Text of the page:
Uganda Pop Star Could Oversee Major Oil Projects

Uganda Pop Star Could Oversee Major Oil Projects
The victor in the Jan. 14 election will oversee the implementation of about $20 billion in oil pipeline, refinery and other projects.

(Bloomberg) -- A Ugandan pop star-turned-politician is banking on technology and a high voter turn-out to help him unseat one of Africa’s longest-serving leaders.

Bobi Wine is the main challenger to President Yoweri Museveni, who has ruled since seizing power in a coup in 1986. The lead-up to the vote has been marred by the deaths of at least 54 people following protests that erupted after the musician’s arrest in November, and allegations that there are moves afoot to rig the outcome in the incumbent’s favor.

To counter that threat, Wine’s party, the National Unity Platform, has helped develop an internet-based application that will facilitate the tallying of votes as they are posted at polling stations. It can be downloaded via Google Playstore or a WhatsApp link, and will enable people to input the results or upload documents reflecting them -- providing a cross-check against the official count.

The Electoral Commission threw a potential spanner in the works last week when it announced restrictions on the use of phones and cameras at polling stations -- although it remains unclear whether pictures may be taken of the tally sheets. Wine said the unprecedented curbs are unlawful, a position echoed by the nation’s biggest opposition party, the Forum for Democratic Change.

“There is no law that bars people from observing the election, there is no law that bars cameras form the polling station,” Wine, whose real name is Robert Kyagulanyi, said in an interview. “We will have every right to demand a transition that people will have democratically and legally voted for.”

The victor in the Jan. 14 election will oversee the implementation of about $20 billion of projects, including an oil pipeline, refinery, airport and roads as the east African nation prepares to produce and export crude starting in 2024. A contested outcome that sparks civil unrest could jeopardize the investments and derail efforts to revive the coronavirus-battered economy.

Wine, 38, who has pledged to uphold the rule of law and tackle corruption if elected, has relied extensively on digital technology to get his message across to the electorate and bypass the state-controlled media. He sees the political landscape being fundamentally altered if the nation’s tech-savvy youth turn out in large numbers to vote. More than 80% of Uganda’s 42 million people are under the age of 40, and almost half have Internet access.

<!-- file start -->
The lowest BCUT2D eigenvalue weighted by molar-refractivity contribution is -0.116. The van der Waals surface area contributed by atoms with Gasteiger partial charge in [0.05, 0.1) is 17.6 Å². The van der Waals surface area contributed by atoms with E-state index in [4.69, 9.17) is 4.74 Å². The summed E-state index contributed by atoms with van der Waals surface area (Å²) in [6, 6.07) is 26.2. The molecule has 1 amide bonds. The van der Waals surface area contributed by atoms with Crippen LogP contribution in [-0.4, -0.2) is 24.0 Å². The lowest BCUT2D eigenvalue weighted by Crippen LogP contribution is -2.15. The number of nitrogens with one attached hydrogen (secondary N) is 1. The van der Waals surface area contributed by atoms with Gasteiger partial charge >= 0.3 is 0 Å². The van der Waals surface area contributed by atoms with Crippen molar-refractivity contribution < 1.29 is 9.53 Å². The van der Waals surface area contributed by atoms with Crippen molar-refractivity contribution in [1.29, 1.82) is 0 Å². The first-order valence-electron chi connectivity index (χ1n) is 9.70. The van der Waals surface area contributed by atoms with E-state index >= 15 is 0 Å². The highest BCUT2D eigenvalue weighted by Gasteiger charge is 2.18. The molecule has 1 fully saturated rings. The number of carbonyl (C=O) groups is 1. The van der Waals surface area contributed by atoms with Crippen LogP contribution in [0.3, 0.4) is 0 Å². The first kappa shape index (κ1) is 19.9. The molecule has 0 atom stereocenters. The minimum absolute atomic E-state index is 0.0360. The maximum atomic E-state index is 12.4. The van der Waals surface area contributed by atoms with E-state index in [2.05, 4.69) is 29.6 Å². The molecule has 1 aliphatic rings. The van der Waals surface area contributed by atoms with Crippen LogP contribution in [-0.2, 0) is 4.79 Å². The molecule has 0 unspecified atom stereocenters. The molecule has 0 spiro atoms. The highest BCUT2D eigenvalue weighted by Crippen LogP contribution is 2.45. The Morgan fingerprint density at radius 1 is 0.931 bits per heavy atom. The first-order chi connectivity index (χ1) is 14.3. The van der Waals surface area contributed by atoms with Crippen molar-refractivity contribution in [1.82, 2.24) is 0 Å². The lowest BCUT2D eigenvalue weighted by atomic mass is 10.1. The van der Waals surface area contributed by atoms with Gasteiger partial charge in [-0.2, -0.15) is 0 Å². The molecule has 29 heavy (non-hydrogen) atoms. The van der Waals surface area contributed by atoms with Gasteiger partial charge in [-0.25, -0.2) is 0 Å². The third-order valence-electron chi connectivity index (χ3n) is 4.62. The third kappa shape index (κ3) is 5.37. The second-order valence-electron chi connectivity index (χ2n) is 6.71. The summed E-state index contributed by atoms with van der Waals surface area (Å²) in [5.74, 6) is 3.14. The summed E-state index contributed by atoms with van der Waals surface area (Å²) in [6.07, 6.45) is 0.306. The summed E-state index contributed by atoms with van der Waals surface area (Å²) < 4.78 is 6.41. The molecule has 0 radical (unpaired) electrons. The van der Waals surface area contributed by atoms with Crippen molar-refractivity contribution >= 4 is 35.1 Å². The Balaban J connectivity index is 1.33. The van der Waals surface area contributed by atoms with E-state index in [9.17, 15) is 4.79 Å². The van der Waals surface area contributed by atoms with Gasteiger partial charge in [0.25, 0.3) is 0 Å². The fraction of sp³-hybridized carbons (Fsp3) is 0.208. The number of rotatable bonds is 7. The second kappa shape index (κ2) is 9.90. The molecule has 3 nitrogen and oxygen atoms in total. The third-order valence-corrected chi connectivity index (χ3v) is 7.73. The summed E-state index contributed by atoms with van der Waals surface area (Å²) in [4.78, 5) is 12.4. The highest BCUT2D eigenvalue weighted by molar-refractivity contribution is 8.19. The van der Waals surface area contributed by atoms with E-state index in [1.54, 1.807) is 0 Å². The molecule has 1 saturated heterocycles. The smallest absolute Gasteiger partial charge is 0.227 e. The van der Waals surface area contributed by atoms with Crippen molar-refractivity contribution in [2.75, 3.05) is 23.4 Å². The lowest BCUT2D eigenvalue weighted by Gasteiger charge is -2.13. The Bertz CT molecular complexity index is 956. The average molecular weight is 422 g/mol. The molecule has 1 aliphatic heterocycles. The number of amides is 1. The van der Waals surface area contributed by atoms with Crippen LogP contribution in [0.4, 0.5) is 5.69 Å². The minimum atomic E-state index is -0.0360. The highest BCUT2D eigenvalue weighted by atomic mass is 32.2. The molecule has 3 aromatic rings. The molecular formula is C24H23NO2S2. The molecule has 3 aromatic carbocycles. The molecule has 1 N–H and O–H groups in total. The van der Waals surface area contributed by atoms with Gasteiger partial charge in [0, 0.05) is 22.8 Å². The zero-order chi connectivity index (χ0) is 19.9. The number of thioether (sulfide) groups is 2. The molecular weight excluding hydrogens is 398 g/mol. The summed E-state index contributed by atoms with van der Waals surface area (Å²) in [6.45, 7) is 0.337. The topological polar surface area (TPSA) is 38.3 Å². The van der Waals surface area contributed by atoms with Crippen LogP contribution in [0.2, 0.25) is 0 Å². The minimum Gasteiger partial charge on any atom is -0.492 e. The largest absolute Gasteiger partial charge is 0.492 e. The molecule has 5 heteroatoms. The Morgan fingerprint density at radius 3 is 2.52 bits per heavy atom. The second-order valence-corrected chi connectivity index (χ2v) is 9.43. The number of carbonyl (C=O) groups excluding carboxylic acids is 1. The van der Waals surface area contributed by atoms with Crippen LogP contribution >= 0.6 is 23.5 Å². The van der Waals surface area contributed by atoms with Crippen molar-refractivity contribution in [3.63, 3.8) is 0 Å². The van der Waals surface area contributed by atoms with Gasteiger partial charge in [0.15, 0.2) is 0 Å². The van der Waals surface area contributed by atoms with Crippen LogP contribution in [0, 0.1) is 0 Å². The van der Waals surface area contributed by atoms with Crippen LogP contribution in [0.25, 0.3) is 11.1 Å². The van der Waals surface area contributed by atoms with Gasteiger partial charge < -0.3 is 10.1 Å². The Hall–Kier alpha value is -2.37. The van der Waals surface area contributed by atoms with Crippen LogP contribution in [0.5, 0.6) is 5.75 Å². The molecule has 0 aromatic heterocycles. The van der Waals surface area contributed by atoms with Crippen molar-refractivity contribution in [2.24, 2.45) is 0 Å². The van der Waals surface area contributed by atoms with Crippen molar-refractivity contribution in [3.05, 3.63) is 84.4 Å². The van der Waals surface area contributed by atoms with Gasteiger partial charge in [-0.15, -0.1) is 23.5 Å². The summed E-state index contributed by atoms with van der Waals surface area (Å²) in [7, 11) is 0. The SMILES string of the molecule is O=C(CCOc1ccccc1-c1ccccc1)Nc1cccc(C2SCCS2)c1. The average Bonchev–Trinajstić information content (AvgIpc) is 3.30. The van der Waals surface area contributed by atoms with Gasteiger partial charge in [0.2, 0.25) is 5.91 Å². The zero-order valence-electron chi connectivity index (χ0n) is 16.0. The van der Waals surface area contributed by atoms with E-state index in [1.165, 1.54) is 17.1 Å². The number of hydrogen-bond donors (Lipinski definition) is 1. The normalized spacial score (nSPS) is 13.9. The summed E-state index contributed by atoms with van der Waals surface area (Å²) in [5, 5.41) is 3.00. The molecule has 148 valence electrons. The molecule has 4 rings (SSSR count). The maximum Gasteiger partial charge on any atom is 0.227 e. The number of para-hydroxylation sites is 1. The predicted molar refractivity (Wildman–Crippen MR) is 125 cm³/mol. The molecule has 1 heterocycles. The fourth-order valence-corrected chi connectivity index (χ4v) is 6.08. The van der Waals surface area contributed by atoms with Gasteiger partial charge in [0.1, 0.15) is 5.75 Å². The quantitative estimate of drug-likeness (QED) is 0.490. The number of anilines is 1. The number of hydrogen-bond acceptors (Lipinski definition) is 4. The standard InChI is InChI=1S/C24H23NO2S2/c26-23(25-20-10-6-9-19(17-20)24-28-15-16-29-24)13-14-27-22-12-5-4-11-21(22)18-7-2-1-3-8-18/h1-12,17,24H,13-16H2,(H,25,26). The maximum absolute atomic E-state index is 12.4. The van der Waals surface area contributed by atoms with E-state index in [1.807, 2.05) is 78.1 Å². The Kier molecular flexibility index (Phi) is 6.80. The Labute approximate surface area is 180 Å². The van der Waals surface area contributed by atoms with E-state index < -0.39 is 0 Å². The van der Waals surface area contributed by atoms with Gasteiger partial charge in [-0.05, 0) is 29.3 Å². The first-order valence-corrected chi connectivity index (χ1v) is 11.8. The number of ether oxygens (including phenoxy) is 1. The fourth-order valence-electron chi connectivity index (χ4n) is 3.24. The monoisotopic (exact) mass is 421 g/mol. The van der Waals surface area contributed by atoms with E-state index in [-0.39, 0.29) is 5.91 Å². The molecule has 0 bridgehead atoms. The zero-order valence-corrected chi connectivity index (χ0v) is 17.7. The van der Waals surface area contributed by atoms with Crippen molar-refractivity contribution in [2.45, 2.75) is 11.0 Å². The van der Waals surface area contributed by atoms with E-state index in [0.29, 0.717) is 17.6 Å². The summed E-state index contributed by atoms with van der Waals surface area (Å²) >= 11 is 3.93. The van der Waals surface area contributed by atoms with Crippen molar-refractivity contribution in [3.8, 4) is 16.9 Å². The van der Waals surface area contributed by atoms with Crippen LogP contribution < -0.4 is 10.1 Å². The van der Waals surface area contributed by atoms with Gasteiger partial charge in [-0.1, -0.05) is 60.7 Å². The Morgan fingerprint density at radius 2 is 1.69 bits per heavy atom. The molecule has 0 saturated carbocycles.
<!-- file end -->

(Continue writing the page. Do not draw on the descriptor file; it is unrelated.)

“Museveni represents the past and I represent the future,” Wine said. “A Uganda under a different leadership will mean a government that is accountable to the people.”

While Museveni’s share of the vote dropped to 61% in the last elections in 2016, from 74% in 1996, he still commands strong support in rural areas and especially among older citizens.

Despite mounting calls for the 76-year-old Museveni to be replaced by a younger leader, Zaynab Mohamed, an analyst at NKC African Economics expects him to retain power. The president’s edge stems from the considerable control he wields over the state, and the fact that opposition supporters have been suppressed and intimidated, Mohamed said.

Opposition Arrests

Wine started wearing a bullet-proof vest after his car was shot at and an explosive device was detonated near him while on the campaign trail. He and his team said they spent several nights sleeping in their vehicles after officials prevented them from booking into hotels.

“The regime is on rampage, arresting all our members,” Wine said. “Right now all my campaign team is in prison.”

Ongoing divisions within the ranks of the opposition that will result in their share of the vote being diluted between several candidates, will work in Museveni’s favor. Besides Wine, the other presidential hopefuls include the FDC’s Patrick Amuriat, former army commander Mugisha Muntu and ex-security chief Henry Tumukunde.

Museveni has won five consecutive elections over the past quarter century, and rejected prior opposition allegations of rigging. The United Nations and Amnesty International are among several organization that have voiced concern about the integrity of the coming vote.

“We have increasingly observed that the Covid-19 restrictions have been enforced more strictly to curtail opposition electoral campaign activities,” Ravina Shamdasani, a spokeswoman for the UN High Commissioner for Human Rights, said in a Jan. 8 statement.

Don Wanyama, the president’s spokesman, denied that there was an attempt to steal the election.

“Museveni doesn’t have to rig to win,” Wanyama said. “His track record on peace and development is what will compel Ugandans to overwhelmingly re-endorse him.”

--With assistance from Karl Maier.

© 2021 Bloomberg L.P.


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